Zog Nit Keynmol: The Songs of Jewish Partisans

Jewish partisans in Poland, including Faye Schulman, 1944. Source: JPEF / A Partisan's Memoir, Second Story Press, p. 139

On Friday, I’ll start to drive East—leaving Tucson via Utah’s national parks, the sprawling Midwest, and finally the Blue Ridge Mountains. I’m starting a master’s degree in Folklore in three weeks, give or take a few days, and want to satisfy my curiosity about states I’ve yet to see along the way. My companion for this drive (besides my actual human companion, Max) will be a stack of books that I hope will help me figure out the finer details of what I plan to study.

In the last few weeks, I’ve gone into a frenzy of last-minute activity to get prepared for both moving and being a student again. Some of this has been merely logistics (ensuring electricity will be turned on in my apartment, purchasing a mattress, fretting about finding an internship to cover what my stipend won’t), but I’ve also spent a fair amount of time trying to narrow the broad interests I wrote about in my application into a navigable thesis project. My program is only two years, which feels long at the outset, but will certainly fly by once I’m in the midst of coursework.

When I applied for this program, I initially envisioned extending my undergraduate research in abortion rights and history. I was nervous about straying from an academic path I had tread before and figured most individuals who went on to do graduate work expanded on themes and ideas that had spoken to them during their first four years of higher education. I was increasingly anxious as the post-admission months crept by, realizing as I attempted to explain my plans to friends, family, and strangers that I didn’t have a topic that really moved me yet. I was still caught in the same loop of fear that had clouded my time as a History major—the fear of being unemployable after graduation.

What broke the spell? It didn’t happen all at once. In May, I spent time at the Jewish History Museum in Tucson, where I grabbed a pamphlet about Jewish partisans emblazoned with the mantra that carried so many through the war: Zog nit keynmol az du geyst dem letstn veg (Never say that you have reached the final road). A month later, I started packing my books in boxes and rediscovered the text Max bought me for Hanukkah three years ago, Revolutionary Yiddishland. Finally, two weeks ago, my feet propped up on a couch and my browser open to a webpage with recordings of the music of Holocaust resistance, I asked Max, “What if I studied Jewish partisans and learned Yiddish and traveled to archives that have saved their materials?” He raised his eyebrows. “That sounds extremely up your alley.” I grinned for the rest of the day.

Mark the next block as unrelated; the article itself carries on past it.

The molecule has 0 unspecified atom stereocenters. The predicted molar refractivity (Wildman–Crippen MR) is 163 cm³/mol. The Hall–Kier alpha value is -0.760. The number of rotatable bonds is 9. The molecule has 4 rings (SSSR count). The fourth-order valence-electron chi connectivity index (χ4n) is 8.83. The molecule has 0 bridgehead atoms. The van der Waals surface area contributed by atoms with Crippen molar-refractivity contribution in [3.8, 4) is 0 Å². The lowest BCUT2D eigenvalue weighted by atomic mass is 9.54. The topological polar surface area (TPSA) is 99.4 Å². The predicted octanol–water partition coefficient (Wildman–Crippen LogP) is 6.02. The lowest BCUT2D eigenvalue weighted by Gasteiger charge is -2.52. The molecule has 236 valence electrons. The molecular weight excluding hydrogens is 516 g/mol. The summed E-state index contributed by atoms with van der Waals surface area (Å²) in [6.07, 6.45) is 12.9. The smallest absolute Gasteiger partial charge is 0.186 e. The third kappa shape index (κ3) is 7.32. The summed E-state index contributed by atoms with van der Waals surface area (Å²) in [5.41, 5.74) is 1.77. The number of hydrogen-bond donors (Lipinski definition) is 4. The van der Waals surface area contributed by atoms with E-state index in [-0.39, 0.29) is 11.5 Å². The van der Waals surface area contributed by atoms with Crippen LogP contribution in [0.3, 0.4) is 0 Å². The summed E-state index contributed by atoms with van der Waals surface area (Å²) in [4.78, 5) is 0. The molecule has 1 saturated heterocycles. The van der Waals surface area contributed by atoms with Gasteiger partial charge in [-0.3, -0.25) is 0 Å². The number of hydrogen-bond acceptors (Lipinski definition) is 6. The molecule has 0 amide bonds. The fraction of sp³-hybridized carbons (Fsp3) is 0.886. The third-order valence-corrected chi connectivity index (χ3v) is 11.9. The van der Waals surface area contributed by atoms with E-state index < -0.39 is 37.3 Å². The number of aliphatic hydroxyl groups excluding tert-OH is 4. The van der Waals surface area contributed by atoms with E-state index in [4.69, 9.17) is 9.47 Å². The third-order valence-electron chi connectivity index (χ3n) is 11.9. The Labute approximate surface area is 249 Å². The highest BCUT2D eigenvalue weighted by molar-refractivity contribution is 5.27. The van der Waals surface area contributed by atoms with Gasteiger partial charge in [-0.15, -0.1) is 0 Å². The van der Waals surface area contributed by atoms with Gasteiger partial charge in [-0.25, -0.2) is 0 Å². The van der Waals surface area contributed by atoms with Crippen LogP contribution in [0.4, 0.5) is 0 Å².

It’s hard to explain how urgent this topic feels. On the one hand, it seems obvious to want to  draw strength from Jewish individuals who fought back in a time of political crisis. The other appeal is one that exists for me on an almost primal level—it’s the reason I was able, despite having zero stomach for violence, to sit through Inglorious Basterds. I wanted (and still want) to see Jewish people not just survive, but actively protect themselves and their communities. I am old enough now to understand that safety is not guaranteed and that passivity is not an option against fascism. 

Of course, Jewish partisans are far more compelling than any revenge fantasy cooked up by Quentin Tarantino because they were real and braver than I’m ever likely to be. They deserve my academic attention, and personal gratitude. 

Now, I have a stack of self-assigned texts I want to commit to memory as I make my way across the country: Surviving the Holocaust with the Russian Jewish Partisans, Voice From the Forest: Memoirs of a Jewish Partisan, and Revolutionary Yiddishland, dug back out from a sealed and packed box. I haven’t stepped foot onto campus yet, but already feel exhilarated by what I’ll be able to access in due time. My wish-lists are comprised of reels and tapes and precious pieces of paper—memories of resistance and strength and loss, saved and preserved and waiting to be read. I haven’t settled on a final project yet, nor have I figured out my specific focus, but I feel prepared to find those answers now that I have passion propelling me forward. I have faith that this semester will be eye-opening. Wish me luck! 

If you’re interested in Jewish partisans, the Yiddish language, and the music and writing that bridge them together, JWA has several resources to get you started:

1. Recordings of Yiddish songs like Mayn Rue Platz (My Resting Place), performed by A Besere Velt (A Better World), The Yiddish Community Chorus of the Boston Workmen's Circle. 

2. Encyclopedia articles on Jewish women partisans like Vitka Kempner-Kovner and Zelda Nisanilevich Treger.

You can also find recordings of Jewish Partisan songs like Zog nit keynmol (Never Say).

1 Comment
The content of this field is kept private and will not be shown publicly.

Plain text

  • No HTML tags allowed.
  • Web page addresses and email addresses turn into links automatically.
  • Lines and paragraphs break automatically.

Justyna´s narrative, Gusta Draenger, from the Jewish Youth who fought against the nazis in Krakow.She and many other definetely deserve our academic attention and homage

Read the latest from JWA from your inbox.

sign up now


Help us elevate the voices of Jewish women.

donate now

Get JWA in your inbox

Read the latest from JWA from your inbox.

sign up now

How to cite this page

Orlovsky-Schnitzler, Justine. "Zog Nit Keynmol: The Songs of Jewish Partisans." 6 August 2019. Jewish Women's Archive. (Viewed on May 19, 2024) <http://jwa.org/blog/zog-nit-keynmol-songs-jewish-partisans>.